The recent growth of South Carolina’s peanut industry, especially the large percentage of Virginia-type peanuts grown, has created a big need for calcium, commonly referred to as land-plaster.
Santee-Cooper power plants, which provide electricity to about 2,000,000 South Carolinians, many of them in the heart of the state’s peanut producing belt, has stepped up its efforts to supply calcium, in the form of gypsum, to peanut growers.
In the process of generating electricity Santee-Cooper burns coal, which contains sulfur. To adhere to Federal clean air policies, the company has to capture the sulfur, rather than emitting it into the atmosphere.
They clean up the sulfur by capturing it as sulfur dioxide. They grind up limestone to create a slurry. When the gas comes in contact with the slurry it produces calcium carbonate in the form of gypsum.
Prior to the dramatic growth in South Carolina’s peanut industry, most of Santee-Coopers calcium carbonate was left in slurry form and sent to landfills. In 2004, they obtained a license to manufacture and sell the solid form of calcium carbonate into the agricultural market.
“It’s been a good thing for peanut growers in the state and it’s been a good thing for the people of South Carolina,” says R.M. Singletary, vice-president of operations for Santee-Cooper.
“We now make about a million tons of gypsum from our combined power plants. Most of it goes into wallboard, but more than 50,000 tons goes into the agriculture market, almost all that for peanuts,” Singletary says.
Up to 80 percent of the South Carolina peanut crop is made up of Virginia type varieties.
In runner and Virginia type peanuts calcium is by far the most critical nutrient for achieving high yields and grades. Low levels of calcium causes several serious production problems, including unfilled pods (pops), pod rot disease, poor grades, darkened spots in the seed and poor germination.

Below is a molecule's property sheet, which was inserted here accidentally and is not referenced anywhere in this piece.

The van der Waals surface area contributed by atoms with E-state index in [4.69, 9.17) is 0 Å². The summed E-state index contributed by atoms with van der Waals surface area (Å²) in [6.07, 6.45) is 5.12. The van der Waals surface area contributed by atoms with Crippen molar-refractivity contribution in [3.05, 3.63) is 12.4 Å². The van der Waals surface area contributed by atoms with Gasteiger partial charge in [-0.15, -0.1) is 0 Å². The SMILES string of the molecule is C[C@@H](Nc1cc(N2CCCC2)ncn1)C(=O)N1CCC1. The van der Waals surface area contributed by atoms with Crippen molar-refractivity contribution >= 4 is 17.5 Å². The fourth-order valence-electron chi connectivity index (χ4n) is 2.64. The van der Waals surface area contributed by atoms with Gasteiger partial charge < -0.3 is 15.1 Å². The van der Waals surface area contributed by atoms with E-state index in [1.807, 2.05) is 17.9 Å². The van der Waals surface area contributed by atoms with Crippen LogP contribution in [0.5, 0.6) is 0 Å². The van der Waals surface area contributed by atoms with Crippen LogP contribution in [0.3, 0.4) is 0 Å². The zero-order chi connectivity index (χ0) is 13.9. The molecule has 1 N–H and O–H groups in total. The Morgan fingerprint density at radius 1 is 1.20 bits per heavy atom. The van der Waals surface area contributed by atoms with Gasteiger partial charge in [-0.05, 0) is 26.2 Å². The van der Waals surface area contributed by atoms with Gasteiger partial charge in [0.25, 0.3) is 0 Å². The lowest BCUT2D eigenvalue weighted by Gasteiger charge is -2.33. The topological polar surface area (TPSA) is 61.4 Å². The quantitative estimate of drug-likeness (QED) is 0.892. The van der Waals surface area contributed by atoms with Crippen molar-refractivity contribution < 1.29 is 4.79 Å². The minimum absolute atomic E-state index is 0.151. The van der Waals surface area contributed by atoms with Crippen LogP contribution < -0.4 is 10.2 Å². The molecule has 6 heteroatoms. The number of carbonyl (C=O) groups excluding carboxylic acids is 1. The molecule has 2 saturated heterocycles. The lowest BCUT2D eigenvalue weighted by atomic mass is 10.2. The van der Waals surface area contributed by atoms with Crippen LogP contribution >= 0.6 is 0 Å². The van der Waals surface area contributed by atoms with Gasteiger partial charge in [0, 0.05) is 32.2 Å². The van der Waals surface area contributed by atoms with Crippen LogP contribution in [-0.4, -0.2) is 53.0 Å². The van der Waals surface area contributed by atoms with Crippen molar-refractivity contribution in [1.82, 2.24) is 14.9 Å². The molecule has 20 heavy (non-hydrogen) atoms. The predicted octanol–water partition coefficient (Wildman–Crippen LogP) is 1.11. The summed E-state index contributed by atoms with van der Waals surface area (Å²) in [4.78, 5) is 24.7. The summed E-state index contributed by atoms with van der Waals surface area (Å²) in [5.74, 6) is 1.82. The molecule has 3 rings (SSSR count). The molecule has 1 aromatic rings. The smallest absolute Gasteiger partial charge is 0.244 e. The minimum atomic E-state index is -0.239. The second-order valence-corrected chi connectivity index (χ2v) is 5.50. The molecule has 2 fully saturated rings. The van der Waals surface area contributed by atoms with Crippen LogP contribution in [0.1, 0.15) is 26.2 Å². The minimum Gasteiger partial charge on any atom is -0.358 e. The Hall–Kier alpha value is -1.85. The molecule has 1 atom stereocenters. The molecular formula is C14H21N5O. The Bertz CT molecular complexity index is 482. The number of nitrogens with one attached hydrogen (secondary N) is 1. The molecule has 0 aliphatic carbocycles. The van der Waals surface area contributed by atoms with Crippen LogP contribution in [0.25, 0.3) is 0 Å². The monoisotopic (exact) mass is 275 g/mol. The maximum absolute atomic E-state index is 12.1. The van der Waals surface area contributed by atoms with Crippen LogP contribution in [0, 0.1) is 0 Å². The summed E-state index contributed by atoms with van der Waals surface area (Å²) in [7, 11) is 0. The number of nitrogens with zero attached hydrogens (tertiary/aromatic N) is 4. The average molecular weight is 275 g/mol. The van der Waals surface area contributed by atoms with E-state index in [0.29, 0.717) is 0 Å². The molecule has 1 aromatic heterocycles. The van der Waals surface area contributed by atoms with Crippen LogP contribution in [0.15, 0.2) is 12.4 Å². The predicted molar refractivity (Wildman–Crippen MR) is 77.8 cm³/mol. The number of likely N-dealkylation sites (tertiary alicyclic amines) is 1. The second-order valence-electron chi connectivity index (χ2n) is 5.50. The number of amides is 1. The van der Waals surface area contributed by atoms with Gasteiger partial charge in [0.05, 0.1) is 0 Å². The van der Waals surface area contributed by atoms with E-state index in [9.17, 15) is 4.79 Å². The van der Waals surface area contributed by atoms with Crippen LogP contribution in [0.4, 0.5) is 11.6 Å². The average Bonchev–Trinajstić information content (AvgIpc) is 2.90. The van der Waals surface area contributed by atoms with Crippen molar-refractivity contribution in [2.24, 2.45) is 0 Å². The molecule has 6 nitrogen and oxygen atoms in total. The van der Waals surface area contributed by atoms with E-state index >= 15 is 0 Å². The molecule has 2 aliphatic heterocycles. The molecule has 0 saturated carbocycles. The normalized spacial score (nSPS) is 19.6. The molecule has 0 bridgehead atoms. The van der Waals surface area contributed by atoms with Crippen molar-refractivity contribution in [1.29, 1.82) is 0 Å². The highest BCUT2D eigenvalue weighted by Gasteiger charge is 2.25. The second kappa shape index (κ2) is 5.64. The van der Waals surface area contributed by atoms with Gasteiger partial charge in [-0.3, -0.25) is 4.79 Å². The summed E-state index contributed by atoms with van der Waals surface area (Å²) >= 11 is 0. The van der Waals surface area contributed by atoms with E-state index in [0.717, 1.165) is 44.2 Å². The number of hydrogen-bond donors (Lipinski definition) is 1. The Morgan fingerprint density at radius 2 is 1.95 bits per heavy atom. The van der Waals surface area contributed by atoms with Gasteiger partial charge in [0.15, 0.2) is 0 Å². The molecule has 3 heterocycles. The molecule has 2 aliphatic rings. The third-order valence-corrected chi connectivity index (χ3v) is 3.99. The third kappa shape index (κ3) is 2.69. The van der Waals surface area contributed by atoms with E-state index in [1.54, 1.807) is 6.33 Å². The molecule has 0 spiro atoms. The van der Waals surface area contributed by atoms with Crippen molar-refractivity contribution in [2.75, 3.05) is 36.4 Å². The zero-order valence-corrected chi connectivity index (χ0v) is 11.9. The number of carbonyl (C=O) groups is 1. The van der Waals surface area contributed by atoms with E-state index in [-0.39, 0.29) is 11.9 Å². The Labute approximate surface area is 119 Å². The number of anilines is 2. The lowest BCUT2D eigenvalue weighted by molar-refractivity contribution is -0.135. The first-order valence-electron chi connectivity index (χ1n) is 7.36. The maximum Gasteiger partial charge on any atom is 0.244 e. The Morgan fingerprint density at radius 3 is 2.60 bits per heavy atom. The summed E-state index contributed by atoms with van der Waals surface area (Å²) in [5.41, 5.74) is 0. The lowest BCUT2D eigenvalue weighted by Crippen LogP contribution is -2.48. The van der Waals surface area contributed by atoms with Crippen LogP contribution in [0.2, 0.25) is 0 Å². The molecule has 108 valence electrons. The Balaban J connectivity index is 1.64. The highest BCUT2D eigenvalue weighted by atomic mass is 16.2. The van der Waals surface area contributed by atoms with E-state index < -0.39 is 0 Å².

Virginia-type peanut varieties are less able to take up adequate calcium than runner and Spanish types. This may simply be a matter of pod size, since there is less surface area on larger pods per unit weight of nut. For runner peanuts, the critical soil test level is 600 pounds of calcium per acre, but on Virginia type peanuts, yield and grade response occurs even at a soil test of 1,000 pounds of calcium per acre.
Clemson University Peanut Specialist Jay Chapin says gypsum from the Santee-Cooper plants has consistently performed well in tests.
In 2007 tests, best results came from applying gypsum 33 days after planting, but were only marginally better than at-planting and 13-days after planting treatments. The three gypsum application timing treatments all increased yield by over 500 pounds per acre, compared to check plots.
Though similar in terms of quality, the later-applied gypsum produced 2 percent to 3 percent more extra-large kernels than the other two application times and over 10 percent more than check plots. The later application also produced $15-$20 more than the other two application times and nearly $200 per acre more than the check plots.
The 2007 test also compared four sources of gypsum: the Santee Cooper product, mined gypsum, a citric acid by-product, and recycled wallboard. When applied at the same actual rate of calcium, all four products performed equally well.